Alfred must have taken to Army life, because after just 6 weeks he transferred to the Regular Army on the 25th June. He joined the Manchester Regiment and was given the service number 31. We don't know much about his early service, but we believe he was first assigned to the 4th Battalion, based in Cork, Ireland. This unit moved to Aldershot in Hampshire in late October 1905, and was disbanded in late 1906.

Members of the 4th Battalion were sent to the 1st and 2nd Battalions, which were not being disbanded. We believe Alfred was sent to the 1st Battalion in India. He was certainly with them in Jullundur when the First World War broke out in August 1914. By this time he had been promoted to Corporal.

When the war began the 1st Battalion was quickly mobilised. It set sail for France on the 27th August and arrived on the 26th September. Alfred served in France and Belgium with the 1st Battalion until December 1915. He saw combat at Givenchy in December 1914, Neuve Chapelle in March 1915 and the 2nd Battle of Ypres in April. In December he sailed to Mesopotamia, now Iraq, to fight the Turks.

The 1st Battalion arrived in Basra on the 8th January 1916. They took part in attempts to relieve the British forces trapped in Kut al Amara. They were not successful and Kut was captured by the Turks on the 29th April. The rest of the year was fairly quiet and the British did not resume their advance until early 1917. Alfred was Mentioned in Despatches in the London Gazette of the 19th October 1916. We don't know what he did to earn this honour.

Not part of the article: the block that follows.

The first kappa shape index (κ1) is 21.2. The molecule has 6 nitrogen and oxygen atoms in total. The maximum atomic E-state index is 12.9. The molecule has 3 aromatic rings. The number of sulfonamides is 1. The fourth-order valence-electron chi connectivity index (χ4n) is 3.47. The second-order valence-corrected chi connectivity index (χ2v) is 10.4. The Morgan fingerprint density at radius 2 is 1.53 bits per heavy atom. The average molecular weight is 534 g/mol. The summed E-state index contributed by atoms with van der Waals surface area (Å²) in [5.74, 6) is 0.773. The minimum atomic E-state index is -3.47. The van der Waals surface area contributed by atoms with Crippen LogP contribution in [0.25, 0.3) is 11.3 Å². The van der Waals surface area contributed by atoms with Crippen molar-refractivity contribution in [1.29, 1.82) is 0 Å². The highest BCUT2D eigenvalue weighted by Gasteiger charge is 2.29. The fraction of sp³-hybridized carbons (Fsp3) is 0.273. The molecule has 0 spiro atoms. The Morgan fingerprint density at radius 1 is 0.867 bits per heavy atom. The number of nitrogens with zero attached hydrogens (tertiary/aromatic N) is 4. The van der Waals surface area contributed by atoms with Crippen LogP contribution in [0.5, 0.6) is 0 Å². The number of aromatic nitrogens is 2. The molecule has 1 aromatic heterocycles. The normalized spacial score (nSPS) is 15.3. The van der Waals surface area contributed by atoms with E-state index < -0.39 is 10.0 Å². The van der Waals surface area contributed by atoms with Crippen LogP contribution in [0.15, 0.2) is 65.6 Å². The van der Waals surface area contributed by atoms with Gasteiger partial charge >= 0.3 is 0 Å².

During fighting in February 1917 Alfred carried out an act of great bravery. He was awarded the Military Medal in the London Gazette of the 26th March 1917. There was no citation with this award, so we don't know what he did. During May he was awarded the Russian Cross of St George, 4th Class (number 807665). We don't know whether this was awarded for a particular act; often foreign governments would present a number of their medals to the British Army and allow the British to decide who would receive them.

By September 1917 Alfred was serving as Company Sergeant Major (CSM) in Number 1 Company. His job was to maintain standards and discipline amongst the soldiers in the Company. The Company Quartermaster Sergeant (CQMS), who Alfred would have worked closely with, was Alfred Burley. His medals are also in the Museum of the Manchester Regiment collection.